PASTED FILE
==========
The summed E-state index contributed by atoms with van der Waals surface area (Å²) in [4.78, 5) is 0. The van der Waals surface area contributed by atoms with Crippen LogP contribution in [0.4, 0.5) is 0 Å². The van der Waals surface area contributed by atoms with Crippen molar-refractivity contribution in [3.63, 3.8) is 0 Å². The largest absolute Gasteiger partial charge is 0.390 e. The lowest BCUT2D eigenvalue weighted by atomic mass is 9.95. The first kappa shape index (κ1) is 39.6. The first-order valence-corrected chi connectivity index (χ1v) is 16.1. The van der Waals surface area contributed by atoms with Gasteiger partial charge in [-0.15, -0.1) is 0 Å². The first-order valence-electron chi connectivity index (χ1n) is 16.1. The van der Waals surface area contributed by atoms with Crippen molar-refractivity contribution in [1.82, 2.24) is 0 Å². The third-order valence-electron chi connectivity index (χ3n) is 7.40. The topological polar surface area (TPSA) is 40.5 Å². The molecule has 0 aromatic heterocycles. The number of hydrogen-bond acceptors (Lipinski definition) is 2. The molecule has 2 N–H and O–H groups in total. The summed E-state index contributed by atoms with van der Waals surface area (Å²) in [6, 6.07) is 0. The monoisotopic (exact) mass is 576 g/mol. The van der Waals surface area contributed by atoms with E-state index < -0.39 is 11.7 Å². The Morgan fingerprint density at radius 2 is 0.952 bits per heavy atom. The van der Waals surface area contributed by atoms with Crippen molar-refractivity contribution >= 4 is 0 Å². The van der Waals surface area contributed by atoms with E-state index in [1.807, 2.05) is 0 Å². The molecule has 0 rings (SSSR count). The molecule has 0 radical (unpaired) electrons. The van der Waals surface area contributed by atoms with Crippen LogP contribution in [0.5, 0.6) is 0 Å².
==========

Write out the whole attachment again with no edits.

The summed E-state index contributed by atoms with van der Waals surface area (Å²) in [4.78, 5) is 0. The van der Waals surface area contributed by atoms with Crippen LogP contribution in [0.4, 0.5) is 0 Å². The van der Waals surface area contributed by atoms with Crippen molar-refractivity contribution in [3.63, 3.8) is 0 Å². The largest absolute Gasteiger partial charge is 0.390 e. The lowest BCUT2D eigenvalue weighted by atomic mass is 9.95. The first kappa shape index (κ1) is 39.6. The first-order valence-corrected chi connectivity index (χ1v) is 16.1. The van der Waals surface area contributed by atoms with Gasteiger partial charge in [-0.15, -0.1) is 0 Å². The first-order valence-electron chi connectivity index (χ1n) is 16.1. The van der Waals surface area contributed by atoms with Crippen molar-refractivity contribution in [1.82, 2.24) is 0 Å². The third-order valence-electron chi connectivity index (χ3n) is 7.40. The topological polar surface area (TPSA) is 40.5 Å². The molecule has 0 aromatic heterocycles. The number of hydrogen-bond acceptors (Lipinski definition) is 2. The molecule has 2 N–H and O–H groups in total. The summed E-state index contributed by atoms with van der Waals surface area (Å²) in [6, 6.07) is 0. The monoisotopic (exact) mass is 576 g/mol. The van der Waals surface area contributed by atoms with E-state index < -0.39 is 11.7 Å². The Morgan fingerprint density at radius 2 is 0.952 bits per heavy atom. The van der Waals surface area contributed by atoms with Crippen molar-refractivity contribution >= 4 is 0 Å². The van der Waals surface area contributed by atoms with E-state index in [1.807, 2.05) is 0 Å². The molecule has 0 rings (SSSR count). The molecule has 0 radical (unpaired) electrons. The van der Waals surface area contributed by atoms with Crippen LogP contribution in [0.5, 0.6) is 0 Å².